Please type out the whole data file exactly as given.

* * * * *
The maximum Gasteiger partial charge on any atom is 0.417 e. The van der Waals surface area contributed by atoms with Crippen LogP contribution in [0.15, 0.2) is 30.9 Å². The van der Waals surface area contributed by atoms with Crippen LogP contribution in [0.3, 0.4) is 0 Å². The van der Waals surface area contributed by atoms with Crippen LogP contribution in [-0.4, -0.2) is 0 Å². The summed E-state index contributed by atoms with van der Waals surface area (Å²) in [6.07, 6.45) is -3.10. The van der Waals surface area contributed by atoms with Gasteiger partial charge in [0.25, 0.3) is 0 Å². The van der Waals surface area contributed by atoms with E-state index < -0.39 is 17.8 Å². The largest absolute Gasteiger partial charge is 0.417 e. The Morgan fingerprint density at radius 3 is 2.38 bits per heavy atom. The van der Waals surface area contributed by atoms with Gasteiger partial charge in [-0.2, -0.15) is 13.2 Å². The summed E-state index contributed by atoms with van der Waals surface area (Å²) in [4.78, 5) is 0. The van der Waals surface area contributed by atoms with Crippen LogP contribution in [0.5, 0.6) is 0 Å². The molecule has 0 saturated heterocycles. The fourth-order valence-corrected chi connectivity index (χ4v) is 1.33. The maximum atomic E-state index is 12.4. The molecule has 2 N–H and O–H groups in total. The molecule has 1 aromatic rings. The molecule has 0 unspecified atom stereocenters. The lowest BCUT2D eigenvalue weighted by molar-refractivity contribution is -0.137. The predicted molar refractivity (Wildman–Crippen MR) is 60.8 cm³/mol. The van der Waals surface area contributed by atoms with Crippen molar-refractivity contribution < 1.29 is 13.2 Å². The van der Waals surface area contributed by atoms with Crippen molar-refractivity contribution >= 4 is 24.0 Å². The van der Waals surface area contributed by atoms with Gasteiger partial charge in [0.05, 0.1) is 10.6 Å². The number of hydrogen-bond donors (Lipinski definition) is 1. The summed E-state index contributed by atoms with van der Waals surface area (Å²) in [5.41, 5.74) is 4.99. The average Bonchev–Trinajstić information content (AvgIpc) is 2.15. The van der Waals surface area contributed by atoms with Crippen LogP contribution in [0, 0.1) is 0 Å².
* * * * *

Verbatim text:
The maximum Gasteiger partial charge on any atom is 0.417 e. The van der Waals surface area contributed by atoms with Crippen LogP contribution in [0.15, 0.2) is 30.9 Å². The van der Waals surface area contributed by atoms with Crippen LogP contribution in [0.3, 0.4) is 0 Å². The van der Waals surface area contributed by atoms with Crippen LogP contribution in [-0.4, -0.2) is 0 Å². The summed E-state index contributed by atoms with van der Waals surface area (Å²) in [6.07, 6.45) is -3.10. The van der Waals surface area contributed by atoms with Gasteiger partial charge in [0.25, 0.3) is 0 Å². The van der Waals surface area contributed by atoms with E-state index < -0.39 is 17.8 Å². The largest absolute Gasteiger partial charge is 0.417 e. The Morgan fingerprint density at radius 3 is 2.38 bits per heavy atom. The van der Waals surface area contributed by atoms with Gasteiger partial charge in [-0.2, -0.15) is 13.2 Å². The summed E-state index contributed by atoms with van der Waals surface area (Å²) in [4.78, 5) is 0. The van der Waals surface area contributed by atoms with Crippen LogP contribution in [0.5, 0.6) is 0 Å². The molecule has 0 saturated heterocycles. The fourth-order valence-corrected chi connectivity index (χ4v) is 1.33. The maximum atomic E-state index is 12.4. The molecule has 2 N–H and O–H groups in total. The molecule has 1 aromatic rings. The molecule has 0 unspecified atom stereocenters. The lowest BCUT2D eigenvalue weighted by molar-refractivity contribution is -0.137. The predicted molar refractivity (Wildman–Crippen MR) is 60.8 cm³/mol. The van der Waals surface area contributed by atoms with Crippen molar-refractivity contribution < 1.29 is 13.2 Å². The van der Waals surface area contributed by atoms with Crippen molar-refractivity contribution >= 4 is 24.0 Å². The van der Waals surface area contributed by atoms with Gasteiger partial charge in [0.05, 0.1) is 10.6 Å². The number of hydrogen-bond donors (Lipinski definition) is 1. The summed E-state index contributed by atoms with van der Waals surface area (Å²) in [5.41, 5.74) is 4.99. The average Bonchev–Trinajstić information content (AvgIpc) is 2.15. The van der Waals surface area contributed by atoms with Crippen LogP contribution in [0, 0.1) is 0 Å².